Denis Naughten will seek the suspension of proceedings in Dáil Éireann today (Wednesday) to discuss the serious claims that the Department of Health compiled dossiers on the families of autistic children who have taken cases against the State over supports and services.
The Roscommon Galway TD has written to the Ceann Comhairle seeking a clear and unambiguous statement from the Minister for Health in light of the fact that such a disclosure could have very serious implications for access to medical care in this country.
Mr. Naughten is also seeking to find out if this practice was isolated to the case of these particular children and their legal case or, in light of the vociferous defence of the practice by the Departments concerned, was this approach to gathering personal information commonly used in other cases, including medical negligence cases.
“Is it the case that children or adults, including the children impacted by Pandemrix narcolepsy cases, the audiology misdiagnosis of children in the West or cervical cancer misdiagnosis cases, are being managed in a similar manner?” asked Denis Naughten.
“Clearly what this protected disclosure has again highlighted is an institutional determination to defend court cases rather than address the concerns of victims of a failed policy or misdiagnosis and support vulnerable children who are reliant on State services.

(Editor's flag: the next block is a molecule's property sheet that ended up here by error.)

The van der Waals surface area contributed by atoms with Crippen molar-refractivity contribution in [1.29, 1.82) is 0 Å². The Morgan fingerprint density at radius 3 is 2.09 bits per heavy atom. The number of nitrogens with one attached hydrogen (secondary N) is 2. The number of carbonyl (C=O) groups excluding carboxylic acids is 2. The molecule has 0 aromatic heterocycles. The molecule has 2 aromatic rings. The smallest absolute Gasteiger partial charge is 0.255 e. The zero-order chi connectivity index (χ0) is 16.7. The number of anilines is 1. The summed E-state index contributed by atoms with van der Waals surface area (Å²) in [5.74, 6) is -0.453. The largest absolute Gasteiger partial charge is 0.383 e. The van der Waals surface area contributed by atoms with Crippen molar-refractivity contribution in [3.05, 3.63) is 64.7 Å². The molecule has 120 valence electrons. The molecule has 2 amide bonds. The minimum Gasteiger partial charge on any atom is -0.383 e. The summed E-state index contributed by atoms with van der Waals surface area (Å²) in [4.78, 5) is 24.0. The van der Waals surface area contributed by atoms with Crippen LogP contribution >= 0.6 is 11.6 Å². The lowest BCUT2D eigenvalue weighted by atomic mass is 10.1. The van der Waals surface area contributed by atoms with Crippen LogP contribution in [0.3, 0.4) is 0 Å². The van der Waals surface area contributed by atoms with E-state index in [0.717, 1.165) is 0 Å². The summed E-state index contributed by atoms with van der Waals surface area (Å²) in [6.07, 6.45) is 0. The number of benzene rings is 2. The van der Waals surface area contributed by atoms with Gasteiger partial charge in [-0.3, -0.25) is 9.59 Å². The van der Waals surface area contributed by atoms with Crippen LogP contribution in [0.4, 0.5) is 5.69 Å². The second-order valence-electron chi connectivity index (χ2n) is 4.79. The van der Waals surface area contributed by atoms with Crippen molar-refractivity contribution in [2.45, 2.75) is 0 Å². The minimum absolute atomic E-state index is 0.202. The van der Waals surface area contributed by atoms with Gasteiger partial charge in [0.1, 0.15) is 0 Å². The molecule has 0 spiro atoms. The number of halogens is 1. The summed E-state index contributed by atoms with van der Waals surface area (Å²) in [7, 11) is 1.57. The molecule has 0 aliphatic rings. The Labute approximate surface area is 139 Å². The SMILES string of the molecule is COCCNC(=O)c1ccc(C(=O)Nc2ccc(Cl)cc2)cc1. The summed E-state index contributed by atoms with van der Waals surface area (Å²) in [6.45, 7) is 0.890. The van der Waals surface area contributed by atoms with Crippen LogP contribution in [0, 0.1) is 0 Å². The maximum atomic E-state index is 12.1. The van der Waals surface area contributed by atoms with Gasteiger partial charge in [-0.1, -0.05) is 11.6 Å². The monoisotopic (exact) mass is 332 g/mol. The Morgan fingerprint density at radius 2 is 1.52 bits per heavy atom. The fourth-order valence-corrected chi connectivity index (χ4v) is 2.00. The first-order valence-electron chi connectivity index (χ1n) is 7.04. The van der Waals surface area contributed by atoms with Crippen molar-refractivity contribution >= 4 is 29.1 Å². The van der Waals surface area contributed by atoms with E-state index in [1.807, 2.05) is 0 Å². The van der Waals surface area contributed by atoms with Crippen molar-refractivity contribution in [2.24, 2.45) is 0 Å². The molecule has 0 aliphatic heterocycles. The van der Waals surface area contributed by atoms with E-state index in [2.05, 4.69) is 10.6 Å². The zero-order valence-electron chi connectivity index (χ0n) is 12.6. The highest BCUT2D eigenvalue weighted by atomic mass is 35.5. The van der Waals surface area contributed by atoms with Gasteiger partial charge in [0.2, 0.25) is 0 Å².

“The focus of the State’s approach is to defend the existing Departments’ policy approach at all costs instead of acting in the interest of the citizens it is supposed to serve, in this instance, young children,” said Denis Naughten.
“It is absolutely disgusting that it seems at least one use of the information collated was ‘to strategise, to understand the mindset and mood of the families – to help them figure out if it would be a good time to approach them to withdraw their legal cases’.
“In light of the claim that this personal information was used for such a purpose, I believe that it must be dealt with on the floor of Dáil Éireann in advance of the Easter recess.
“We need a full and frank statement from all relevant Government Departments on how such cases are being handled and if the State Claims Agency is fully aware of, or employing, such practices exposed in last night’s programme.
“This also brings into focus the wider issue of a no-fault compensation scheme for medical negligence and misdiagnosis, which would avoid costly legal cases for many families,” concluded Denis Naughten.